On Top of India: The Neemrana Fort-Palace
A visit to one of the world’s most magical hotels.
- Stephan Richter on his trip to Neemrana Fort-Palace in India.
- The cows were stunning in their serenity, as if floating over and among the people, trucks and cars.
- The polluted industrial landscape soon gave way to a village untouched by the centuries that have passed it.
- It seemed too pretty to be real and indeed rivaled even Germany’s picturesque Neuschwanstein Castle.
Disclosure: No, I was not comped by the hotel or paid by any interest or tour sponsor to write this.
Over the years, my various attempts to visit India had been stifled by the shenanigans of India’s visa bureaucracy. Eventually, I took solace in the Kafkaesque notion that India was really like a castle to which humble people like myself might never get access.
So it was only fitting that, when I finally made it into India (aka the castle), I would end up spending my first two days in India at a truly magical, yet castle-like place, the Neemrana Fort-Palace.
A friend had invited me to participate in his MBA classes on globalization at the nearby NIIT University. He suggested to stay at what he described as an interesting hotel nearby. That turned out to be the best tourism advice I have ever received.
I figured that spending a few days in “real” India, before spending a week in Delhi for conferencing, talks and interviews, would be the smart thing to do. The country, after all, is still overwhelmingly rural (with close to 70% of the population living in rural areas).
On the road to the castle
The Indian state of Rajasthan, where the university and hotel are located, is largest state by land area. It is located just to the southwest of Delhi and one of its poorest states measured by income.
After landing at Delhi’s international airport, I met up with a driver who took me to Neemrana, a village just off the Delhi-Jaipur highway, just over 100 kilometers away from the airport. It turned out that passing that distance was anything but a sprint.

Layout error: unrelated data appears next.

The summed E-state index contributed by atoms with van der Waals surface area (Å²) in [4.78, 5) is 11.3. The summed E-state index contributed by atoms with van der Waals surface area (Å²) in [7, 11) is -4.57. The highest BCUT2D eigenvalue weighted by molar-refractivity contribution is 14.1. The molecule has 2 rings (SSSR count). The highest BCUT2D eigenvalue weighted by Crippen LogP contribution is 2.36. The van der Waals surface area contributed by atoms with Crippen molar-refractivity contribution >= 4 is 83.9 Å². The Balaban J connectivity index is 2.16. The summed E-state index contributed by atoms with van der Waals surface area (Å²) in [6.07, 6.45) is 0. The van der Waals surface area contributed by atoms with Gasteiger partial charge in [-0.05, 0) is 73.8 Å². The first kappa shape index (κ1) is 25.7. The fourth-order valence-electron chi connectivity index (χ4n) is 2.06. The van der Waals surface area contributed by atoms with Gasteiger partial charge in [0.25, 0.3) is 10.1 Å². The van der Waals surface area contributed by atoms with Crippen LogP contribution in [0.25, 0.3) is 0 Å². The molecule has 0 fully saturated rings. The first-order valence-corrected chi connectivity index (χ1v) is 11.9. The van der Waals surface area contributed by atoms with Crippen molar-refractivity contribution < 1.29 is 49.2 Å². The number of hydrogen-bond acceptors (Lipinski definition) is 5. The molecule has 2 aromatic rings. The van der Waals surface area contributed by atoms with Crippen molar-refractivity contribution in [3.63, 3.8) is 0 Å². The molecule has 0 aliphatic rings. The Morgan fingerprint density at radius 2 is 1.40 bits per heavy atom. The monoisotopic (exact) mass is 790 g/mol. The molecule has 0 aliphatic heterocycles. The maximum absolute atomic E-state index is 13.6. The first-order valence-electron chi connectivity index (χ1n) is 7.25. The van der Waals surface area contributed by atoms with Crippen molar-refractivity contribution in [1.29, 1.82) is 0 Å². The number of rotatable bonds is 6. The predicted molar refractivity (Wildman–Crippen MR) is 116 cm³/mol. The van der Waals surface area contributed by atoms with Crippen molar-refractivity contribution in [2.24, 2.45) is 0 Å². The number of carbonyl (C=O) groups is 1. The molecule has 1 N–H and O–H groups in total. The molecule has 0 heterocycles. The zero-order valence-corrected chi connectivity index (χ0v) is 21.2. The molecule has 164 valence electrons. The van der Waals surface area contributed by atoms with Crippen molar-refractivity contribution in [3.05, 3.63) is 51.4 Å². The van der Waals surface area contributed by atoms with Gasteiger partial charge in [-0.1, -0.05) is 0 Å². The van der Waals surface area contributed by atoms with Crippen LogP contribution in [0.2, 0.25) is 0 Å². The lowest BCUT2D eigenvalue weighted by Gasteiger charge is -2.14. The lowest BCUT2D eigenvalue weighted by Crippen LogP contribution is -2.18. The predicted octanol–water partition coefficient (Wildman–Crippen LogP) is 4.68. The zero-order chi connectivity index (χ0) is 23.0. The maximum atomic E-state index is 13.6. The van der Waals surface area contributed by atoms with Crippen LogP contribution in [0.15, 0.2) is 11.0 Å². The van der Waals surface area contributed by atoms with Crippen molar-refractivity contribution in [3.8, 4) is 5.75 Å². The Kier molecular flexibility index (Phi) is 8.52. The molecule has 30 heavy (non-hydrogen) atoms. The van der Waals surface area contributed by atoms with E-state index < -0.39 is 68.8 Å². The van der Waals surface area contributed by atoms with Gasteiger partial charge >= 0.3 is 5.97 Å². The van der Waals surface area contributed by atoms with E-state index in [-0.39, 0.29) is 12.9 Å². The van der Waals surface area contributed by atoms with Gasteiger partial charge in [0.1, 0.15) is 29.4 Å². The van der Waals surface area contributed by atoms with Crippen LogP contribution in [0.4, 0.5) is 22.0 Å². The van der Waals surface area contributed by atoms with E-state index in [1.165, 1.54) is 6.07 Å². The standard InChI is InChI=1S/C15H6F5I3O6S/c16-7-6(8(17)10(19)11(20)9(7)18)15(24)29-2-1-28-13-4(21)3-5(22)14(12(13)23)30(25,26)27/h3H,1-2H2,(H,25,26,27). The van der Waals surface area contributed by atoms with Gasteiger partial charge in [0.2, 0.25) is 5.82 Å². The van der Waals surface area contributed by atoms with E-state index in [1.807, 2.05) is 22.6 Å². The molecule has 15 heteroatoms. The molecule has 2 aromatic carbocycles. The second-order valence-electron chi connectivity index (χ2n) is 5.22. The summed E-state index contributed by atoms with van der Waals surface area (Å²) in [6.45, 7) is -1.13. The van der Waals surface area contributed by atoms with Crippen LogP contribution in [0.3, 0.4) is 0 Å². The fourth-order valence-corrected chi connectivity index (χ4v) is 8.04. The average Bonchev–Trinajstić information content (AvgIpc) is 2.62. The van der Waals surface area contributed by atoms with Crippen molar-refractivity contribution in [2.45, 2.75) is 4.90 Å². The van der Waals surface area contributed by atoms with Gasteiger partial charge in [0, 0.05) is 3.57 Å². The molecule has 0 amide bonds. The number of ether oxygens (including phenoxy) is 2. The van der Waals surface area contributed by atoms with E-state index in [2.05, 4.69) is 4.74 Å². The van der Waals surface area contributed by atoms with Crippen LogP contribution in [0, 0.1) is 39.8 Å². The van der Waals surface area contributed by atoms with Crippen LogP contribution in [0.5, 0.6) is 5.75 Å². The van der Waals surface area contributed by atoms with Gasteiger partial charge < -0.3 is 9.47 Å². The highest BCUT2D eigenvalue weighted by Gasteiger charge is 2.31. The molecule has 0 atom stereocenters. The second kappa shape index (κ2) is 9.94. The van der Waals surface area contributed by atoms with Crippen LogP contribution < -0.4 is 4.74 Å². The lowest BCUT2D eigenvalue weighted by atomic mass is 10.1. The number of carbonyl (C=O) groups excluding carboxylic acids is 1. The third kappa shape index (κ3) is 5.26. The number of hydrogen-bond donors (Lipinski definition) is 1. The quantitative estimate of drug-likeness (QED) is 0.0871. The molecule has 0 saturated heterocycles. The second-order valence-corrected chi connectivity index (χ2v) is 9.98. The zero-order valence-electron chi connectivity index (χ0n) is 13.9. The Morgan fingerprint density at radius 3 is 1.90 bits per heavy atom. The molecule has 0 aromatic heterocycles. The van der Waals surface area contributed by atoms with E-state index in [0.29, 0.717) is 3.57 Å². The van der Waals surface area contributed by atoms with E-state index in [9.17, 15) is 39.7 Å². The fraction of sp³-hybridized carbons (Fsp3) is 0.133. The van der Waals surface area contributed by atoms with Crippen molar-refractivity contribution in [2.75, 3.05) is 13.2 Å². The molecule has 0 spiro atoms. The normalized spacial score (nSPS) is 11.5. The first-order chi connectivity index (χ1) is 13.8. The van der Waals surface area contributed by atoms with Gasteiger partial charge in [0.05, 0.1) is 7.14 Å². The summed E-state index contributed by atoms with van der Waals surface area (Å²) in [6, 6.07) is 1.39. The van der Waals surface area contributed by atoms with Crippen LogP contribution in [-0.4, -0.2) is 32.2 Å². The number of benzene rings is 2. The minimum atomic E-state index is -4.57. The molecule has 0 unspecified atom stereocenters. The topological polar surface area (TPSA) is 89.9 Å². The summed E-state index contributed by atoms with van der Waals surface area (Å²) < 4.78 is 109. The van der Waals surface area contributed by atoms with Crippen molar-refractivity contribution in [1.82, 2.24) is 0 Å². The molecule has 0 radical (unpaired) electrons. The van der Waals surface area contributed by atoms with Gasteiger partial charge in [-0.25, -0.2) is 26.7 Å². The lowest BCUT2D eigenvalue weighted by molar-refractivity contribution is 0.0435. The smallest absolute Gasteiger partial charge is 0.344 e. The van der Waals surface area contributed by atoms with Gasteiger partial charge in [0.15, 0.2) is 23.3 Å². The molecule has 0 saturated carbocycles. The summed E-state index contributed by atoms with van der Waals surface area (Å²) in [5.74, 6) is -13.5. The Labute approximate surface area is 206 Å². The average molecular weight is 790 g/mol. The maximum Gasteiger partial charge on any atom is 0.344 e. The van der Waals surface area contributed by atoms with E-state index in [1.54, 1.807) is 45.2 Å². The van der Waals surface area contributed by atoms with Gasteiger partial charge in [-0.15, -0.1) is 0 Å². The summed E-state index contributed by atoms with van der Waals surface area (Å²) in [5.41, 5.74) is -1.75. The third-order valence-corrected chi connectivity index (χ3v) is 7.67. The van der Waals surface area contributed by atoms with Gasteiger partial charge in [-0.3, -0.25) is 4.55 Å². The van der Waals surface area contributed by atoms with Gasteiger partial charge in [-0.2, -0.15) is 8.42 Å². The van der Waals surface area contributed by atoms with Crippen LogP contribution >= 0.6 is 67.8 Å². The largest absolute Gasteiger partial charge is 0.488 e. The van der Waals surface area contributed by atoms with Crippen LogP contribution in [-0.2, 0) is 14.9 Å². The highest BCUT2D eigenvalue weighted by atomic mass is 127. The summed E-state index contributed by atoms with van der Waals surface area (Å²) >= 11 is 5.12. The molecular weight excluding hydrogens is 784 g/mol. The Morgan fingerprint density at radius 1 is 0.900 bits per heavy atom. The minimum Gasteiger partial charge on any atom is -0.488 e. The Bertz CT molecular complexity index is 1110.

Soon after leaving the airport, we drove for what seemed like a long while through Gurgaon, one of India’s biggest business hubs. Many of the world’s Fortune 500 companies have set up operations there.
Industrial park (Credit: Wikicommons)
However, for all the talk about modernizing India, the “Delhi-Jaipur Highway” wasn’t much of a highway. It is more of a patchwork of country roads with some really rickety stretches, although some sections actually resembled a modern highway. Even those, however, were a far cry from what one sees in China these days in terms of road surface quality and the like.
Air pollution was a big factor that morning as well. Haze was everywhere. Even though this was November – and hence no longer the hot season – the fields we saw off to the side of the highway were dry, if not arid.
Housing in the middle of nowhere
In between, there were some traces of industry. Strangely enough, there were housing complexes nearly everywhere – even in what seemed to be the middle of nowhere.
New residential buildings (Credit: Wikicommons)
Evidently, developers just snatch up whatever tract of land they can get their fingers on and build an assembly of high-rise apartment buildings. Their hope – it’s not a real business plan – is to sell to anybody who can come up with money for the steep down payment (usually in the 40% range).
The “build it and they will come” approach, of course, has disastrous consequences for traffic and the environment, given the disconnectedness to any kind of urban planning and/or public transportation, which mars these new abodes for India’s burgeoning middle classes.
Those developers do have plenty of chutzpah. They are fond of giving these building complexes, even though they rise from the dust, all sorts of fancy names like Green Paradise.
However, none of what one would imagine going along with that image, say, trees or grass, is visible. The world of make belief seems to be a key selling point.